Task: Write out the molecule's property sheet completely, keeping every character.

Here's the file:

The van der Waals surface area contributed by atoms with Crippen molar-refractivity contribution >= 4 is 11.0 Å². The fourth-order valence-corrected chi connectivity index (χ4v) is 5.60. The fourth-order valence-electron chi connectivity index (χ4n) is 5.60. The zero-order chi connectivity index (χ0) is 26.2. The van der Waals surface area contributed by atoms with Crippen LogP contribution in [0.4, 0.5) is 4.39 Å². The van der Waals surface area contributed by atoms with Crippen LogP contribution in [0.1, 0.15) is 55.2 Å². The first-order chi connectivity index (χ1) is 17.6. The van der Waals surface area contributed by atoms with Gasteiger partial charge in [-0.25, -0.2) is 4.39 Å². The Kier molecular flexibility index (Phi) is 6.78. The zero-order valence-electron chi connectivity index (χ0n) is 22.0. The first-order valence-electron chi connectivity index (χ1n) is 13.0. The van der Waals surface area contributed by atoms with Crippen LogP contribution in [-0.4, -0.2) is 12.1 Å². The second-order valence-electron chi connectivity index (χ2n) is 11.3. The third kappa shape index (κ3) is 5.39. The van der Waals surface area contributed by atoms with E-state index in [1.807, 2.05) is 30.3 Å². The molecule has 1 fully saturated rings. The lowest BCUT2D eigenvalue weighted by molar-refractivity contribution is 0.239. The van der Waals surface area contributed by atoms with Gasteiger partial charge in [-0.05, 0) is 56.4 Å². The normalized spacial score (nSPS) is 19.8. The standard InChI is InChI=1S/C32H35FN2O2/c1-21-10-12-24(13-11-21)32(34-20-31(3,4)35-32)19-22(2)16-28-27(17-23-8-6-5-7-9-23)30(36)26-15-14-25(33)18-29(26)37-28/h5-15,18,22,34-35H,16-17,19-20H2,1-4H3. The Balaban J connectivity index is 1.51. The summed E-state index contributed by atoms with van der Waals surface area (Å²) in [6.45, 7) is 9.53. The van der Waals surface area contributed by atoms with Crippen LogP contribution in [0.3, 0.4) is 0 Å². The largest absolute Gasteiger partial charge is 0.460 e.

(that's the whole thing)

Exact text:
The van der Waals surface area contributed by atoms with Crippen molar-refractivity contribution >= 4 is 11.0 Å². The fourth-order valence-corrected chi connectivity index (χ4v) is 5.60. The fourth-order valence-electron chi connectivity index (χ4n) is 5.60. The zero-order chi connectivity index (χ0) is 26.2. The van der Waals surface area contributed by atoms with Crippen LogP contribution in [0.4, 0.5) is 4.39 Å². The van der Waals surface area contributed by atoms with Crippen LogP contribution in [0.1, 0.15) is 55.2 Å². The first-order chi connectivity index (χ1) is 17.6. The van der Waals surface area contributed by atoms with Gasteiger partial charge in [-0.25, -0.2) is 4.39 Å². The Kier molecular flexibility index (Phi) is 6.78. The zero-order valence-electron chi connectivity index (χ0n) is 22.0. The first-order valence-electron chi connectivity index (χ1n) is 13.0. The van der Waals surface area contributed by atoms with Crippen LogP contribution in [-0.4, -0.2) is 12.1 Å². The second-order valence-electron chi connectivity index (χ2n) is 11.3. The third kappa shape index (κ3) is 5.39. The van der Waals surface area contributed by atoms with E-state index in [1.807, 2.05) is 30.3 Å². The molecule has 1 fully saturated rings. The lowest BCUT2D eigenvalue weighted by molar-refractivity contribution is 0.239. The van der Waals surface area contributed by atoms with Gasteiger partial charge in [-0.05, 0) is 56.4 Å². The normalized spacial score (nSPS) is 19.8. The standard InChI is InChI=1S/C32H35FN2O2/c1-21-10-12-24(13-11-21)32(34-20-31(3,4)35-32)19-22(2)16-28-27(17-23-8-6-5-7-9-23)30(36)26-15-14-25(33)18-29(26)37-28/h5-15,18,22,34-35H,16-17,19-20H2,1-4H3. The Balaban J connectivity index is 1.51. The summed E-state index contributed by atoms with van der Waals surface area (Å²) in [6.45, 7) is 9.53. The van der Waals surface area contributed by atoms with Crippen LogP contribution in [0.3, 0.4) is 0 Å². The largest absolute Gasteiger partial charge is 0.460 e.